Supporting Article

Fragmented and Complacent

The Chinese Church that Lacks Historical Consciousness

The present Chinese church’s lack of historical consciousness is longstanding.[1] This is related to the form of the Chinese church. Organizationally, the Chinese church is fragmented; temperamentally, the church is complacent.

The rapid growth of the Chinese church was based on the situation in the previous century, when, following the loosening of the centralized system of state power and the granting of the economic freedoms of the bourgeois economy without corresponding political freedoms, everyone’s beliefs acted as a quick/convenient filler for their spiritual void. Accordingly, among the mass of believers there naturally was a limited interest in academic research and historical reflection—in some cases even a conscious opposition to systematic thought.

The church does not attach importance to the various types of historical research, including the history of the Chinese church, the history of the global church, and world history in general. In fact, these kinds of historical research have expanded extremely quickly within Chinese society and Chinese universities. Even Chinese official historical research has moved beyond its original exclusive adherence to the Marxist perspective on history, with now a variety of aspects as evidenced by the consistent calls from officials to resist “historical nihilism.” The Chinese church, ever underground or under control, remains unconscious of its need to use faith to respond to this current age, to send forth a conscious voice—indeed, to undertake a faith-based analysis and understanding of history and culture.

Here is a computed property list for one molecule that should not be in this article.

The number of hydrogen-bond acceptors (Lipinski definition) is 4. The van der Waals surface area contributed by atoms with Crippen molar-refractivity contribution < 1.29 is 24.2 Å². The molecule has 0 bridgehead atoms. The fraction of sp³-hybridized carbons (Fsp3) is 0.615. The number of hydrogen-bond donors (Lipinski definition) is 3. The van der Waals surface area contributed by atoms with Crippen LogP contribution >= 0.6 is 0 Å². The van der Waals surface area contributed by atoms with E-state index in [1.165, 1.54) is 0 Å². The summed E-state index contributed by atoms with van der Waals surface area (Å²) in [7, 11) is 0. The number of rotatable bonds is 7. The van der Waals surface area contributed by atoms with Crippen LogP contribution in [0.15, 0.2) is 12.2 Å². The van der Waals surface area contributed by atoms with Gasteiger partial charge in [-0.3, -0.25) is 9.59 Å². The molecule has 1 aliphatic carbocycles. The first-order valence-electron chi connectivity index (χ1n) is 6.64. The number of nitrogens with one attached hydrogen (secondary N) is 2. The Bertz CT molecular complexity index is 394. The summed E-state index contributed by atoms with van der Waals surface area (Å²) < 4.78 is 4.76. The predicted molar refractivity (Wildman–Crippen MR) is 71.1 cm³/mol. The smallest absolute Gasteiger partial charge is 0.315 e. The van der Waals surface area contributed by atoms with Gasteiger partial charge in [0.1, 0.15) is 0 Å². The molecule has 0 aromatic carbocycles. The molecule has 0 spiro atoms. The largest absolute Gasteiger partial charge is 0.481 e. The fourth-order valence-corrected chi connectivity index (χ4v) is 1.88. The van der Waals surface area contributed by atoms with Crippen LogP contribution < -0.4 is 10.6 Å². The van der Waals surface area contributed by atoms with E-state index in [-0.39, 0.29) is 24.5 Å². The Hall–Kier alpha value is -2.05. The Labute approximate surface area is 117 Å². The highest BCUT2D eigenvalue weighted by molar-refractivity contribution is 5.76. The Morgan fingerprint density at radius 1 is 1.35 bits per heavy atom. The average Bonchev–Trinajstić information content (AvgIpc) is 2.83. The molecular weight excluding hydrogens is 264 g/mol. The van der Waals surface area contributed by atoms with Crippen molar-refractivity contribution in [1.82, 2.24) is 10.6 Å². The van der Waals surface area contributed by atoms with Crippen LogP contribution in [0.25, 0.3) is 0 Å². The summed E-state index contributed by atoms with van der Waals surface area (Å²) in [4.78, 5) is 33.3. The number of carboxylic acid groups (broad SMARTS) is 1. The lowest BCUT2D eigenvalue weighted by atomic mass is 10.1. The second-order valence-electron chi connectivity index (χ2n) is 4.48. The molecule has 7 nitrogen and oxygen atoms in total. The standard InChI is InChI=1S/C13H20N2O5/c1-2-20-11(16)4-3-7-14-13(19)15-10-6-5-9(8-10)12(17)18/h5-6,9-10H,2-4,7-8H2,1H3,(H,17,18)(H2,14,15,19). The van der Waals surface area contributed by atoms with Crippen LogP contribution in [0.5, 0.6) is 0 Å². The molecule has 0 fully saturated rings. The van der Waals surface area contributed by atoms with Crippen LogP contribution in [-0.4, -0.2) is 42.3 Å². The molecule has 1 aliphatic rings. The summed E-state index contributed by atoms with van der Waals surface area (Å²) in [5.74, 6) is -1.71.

In fact, Chinese research on Christianity has already seen great development. From 1980 to 2000, Chinese Christian studies were primarily focused on philosophical and literary background research. In the past ten years, with the increasing participation of many historians, research on Chinese Protestantism has gradually produced a good deal of fruit. However, the church still does not know how to apply these results.

The Chinese church not only overlooks 2000 years of church history, even including the Reformation movement and the complicated apostolic age, but directly diving into the words of the Bible, the church cannot recognize that history has practical application. Because the church feels that having the Bible is enough, the church cannot see that historical reflection is an urgent matter. We recently undertook to translate The Shaping of Modern China: Hudson Taylor’s Life and Legacy by A. J. Broomhall, and it has been extremely hard to raise funds for this project. Perhaps it is because while the church likes the story of Hudson Taylor, they do not necessarily hope to do the hard work like he did, taking up his commission of suffering.